and I will place them in their houses, saith the Lord; it is not said in towns and cities, and fortified places, but in houses, signifying that they should dwell in their own land, in a civil sense, securely, and in their habitations, under their vines and fig trees, being in no fear and danger of enemies, and live in the utmost safety, under the government and protection of the King Messiah; or, in a spiritual sense, they will be placed in the congregations of the saints in the churches of Christ, which will be as dove houses to them, and whither they shall fly as doves to their windows, Isaiah 60:8; and it is observed of doves, that they fly the swiftest when they make to their own houses: and at last, as all the people of God will, they will be placed in the mansions of glory, in Christ's Father's house, those everlasting habitations. These words, "saith the Lord", are added, for the certain and sure accomplishment of all this. The Targum of the whole is,

"as a bird which comes openly, so shall they come who are carried captive into the land of Egypt; and as a dove that returns to its dove house, so shall they return who are carried into the land of Assyria; and I will return them in peace to their houses, and my word shall be their protection, saith the Lord.''

(k) "cum honore advenient", Schmidt. (l) "Sic ego, currebam, sic me ferus ille premebat, Ut fagere accipitrem penna trepidante columba, Ut solet accipiter trepidas urgere columbas". Ovid. Metamorph. l. 5. Fab. 10. (m) Diodor. Sicul. Bibliothec. l. 2. p. 92, 93, 107. (n) Apud Euseb. Evangel. Praepar. l. 8. p. 398. (o) Vid. Gregor. Posthuma, p. 235.

{k} They shall tremble as a bird out of Egypt, and as a dove out of the land of Assyria: and I will place them in their houses, saith the LORD.

(k) The Egyptians and the Assyrians will be afraid when the Lord maintains his people.

EXEGETICAL (ORIGINAL LANGUAGES)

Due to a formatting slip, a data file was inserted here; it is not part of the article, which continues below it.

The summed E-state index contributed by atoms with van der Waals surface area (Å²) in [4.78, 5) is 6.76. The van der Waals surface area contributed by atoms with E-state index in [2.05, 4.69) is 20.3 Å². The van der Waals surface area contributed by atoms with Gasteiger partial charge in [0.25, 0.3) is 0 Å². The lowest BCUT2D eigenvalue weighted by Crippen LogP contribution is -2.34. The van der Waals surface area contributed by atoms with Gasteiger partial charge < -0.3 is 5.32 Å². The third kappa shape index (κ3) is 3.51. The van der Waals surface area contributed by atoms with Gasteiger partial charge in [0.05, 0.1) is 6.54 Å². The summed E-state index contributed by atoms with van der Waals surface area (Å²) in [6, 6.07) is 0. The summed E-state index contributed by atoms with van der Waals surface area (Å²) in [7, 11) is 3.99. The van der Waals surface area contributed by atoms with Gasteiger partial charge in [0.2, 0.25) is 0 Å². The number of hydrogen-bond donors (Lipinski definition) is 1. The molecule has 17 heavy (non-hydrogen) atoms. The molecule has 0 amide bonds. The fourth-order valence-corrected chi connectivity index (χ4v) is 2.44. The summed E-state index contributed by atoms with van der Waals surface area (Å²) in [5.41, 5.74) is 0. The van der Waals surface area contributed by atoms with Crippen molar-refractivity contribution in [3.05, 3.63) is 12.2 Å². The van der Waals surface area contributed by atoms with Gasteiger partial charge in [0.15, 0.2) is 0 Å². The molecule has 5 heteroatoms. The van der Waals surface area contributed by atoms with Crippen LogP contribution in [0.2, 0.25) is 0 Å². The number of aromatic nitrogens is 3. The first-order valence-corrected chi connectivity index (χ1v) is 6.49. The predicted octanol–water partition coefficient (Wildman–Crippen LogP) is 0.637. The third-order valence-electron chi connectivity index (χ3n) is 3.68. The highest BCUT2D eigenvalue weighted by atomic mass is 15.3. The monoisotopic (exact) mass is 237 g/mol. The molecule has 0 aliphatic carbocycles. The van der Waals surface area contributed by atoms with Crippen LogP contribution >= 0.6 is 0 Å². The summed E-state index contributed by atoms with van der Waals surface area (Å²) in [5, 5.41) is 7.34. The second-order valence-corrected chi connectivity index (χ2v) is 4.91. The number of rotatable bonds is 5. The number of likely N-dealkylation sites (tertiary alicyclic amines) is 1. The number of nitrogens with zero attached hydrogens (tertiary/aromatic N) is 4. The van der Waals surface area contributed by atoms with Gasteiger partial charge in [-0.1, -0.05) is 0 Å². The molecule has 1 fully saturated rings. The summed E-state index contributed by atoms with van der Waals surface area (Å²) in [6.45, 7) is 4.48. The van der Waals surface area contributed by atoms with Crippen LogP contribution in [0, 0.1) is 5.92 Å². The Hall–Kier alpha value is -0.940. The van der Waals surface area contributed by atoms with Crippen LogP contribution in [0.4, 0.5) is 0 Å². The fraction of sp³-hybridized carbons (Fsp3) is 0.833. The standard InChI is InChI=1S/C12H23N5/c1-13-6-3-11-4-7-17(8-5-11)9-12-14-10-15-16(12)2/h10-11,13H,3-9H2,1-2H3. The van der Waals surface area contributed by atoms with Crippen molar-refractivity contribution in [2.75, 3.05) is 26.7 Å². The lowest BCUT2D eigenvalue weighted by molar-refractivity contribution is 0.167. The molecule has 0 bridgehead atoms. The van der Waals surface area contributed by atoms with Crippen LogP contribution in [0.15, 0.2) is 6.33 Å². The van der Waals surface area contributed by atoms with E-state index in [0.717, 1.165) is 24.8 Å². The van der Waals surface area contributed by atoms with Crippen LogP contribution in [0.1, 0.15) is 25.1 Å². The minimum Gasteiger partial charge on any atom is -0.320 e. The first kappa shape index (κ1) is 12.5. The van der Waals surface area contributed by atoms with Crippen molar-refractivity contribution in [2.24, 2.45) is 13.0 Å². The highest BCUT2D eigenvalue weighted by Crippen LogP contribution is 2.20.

11. tremble as a bird … as a dove] ‘Tremble’ is the literal rendering, but the context shows that a thrill of eagerness doubling the speed of motion is what is meant (comp. Ovid’s ‘pennâ trepidante’). Render therefore, come hurriedly, and continue, as sparrows … as doves. Doves were very early known in both Egypt and Assyria. Elsewhere (Hosea 7:11) Hosea compares the Israelites to doves for their folly. [For the rendering ‘come hurriedly’ comp. the Syriac r’hab which combines the meanings of haste and trembling.]

place them] Rather, cause them to dwell.Verse 11. - They shall tremble as a bird out of Egypt. The trembling here is eager haste, or precipitate agitation, in which they would hurry home, and that from west and east and south - from west as we infer from ver. 10, from Assyria in the east and Egypt in the south. They would thus hurry as a bird home to its nest in the greenwood; as a dove no longer a silly dove, but flying home to its window. This chapter is regarded by some as ending here. Others include ver. 12. "And she weaned Unfavoured, and conceived, and bare a son. And He said, Call his name Not-my-people; for ye are not my people, and I will not be yours." If weaning is mentioned not merely for the sake of varying the expression, but with a deliberate meaning, it certainly cannot indicate the continued patience of God with the rebellious nation, as Calvin supposes, but rather implies the uninterrupted succession of the calamities set forth by the names of the children. As soon as the Lord ceases to compassionate the rebellious tribes, the state of rejection ensues, so that they are no longer "my people," and Jehovah belongs to them no more. In the last clause, the words pass with emphasis into the second person, or direct address, "I will not be to you," i.e., will no more belong to you (cf. Psalm 118:6; Exodus 19:5; Ezekiel 16:8). We need not supply 'Elohim here, and we may not weaken לא אהיה לכם into "no more help you, or come to your aid." For the fulfilment, see 2 Kings 17:18.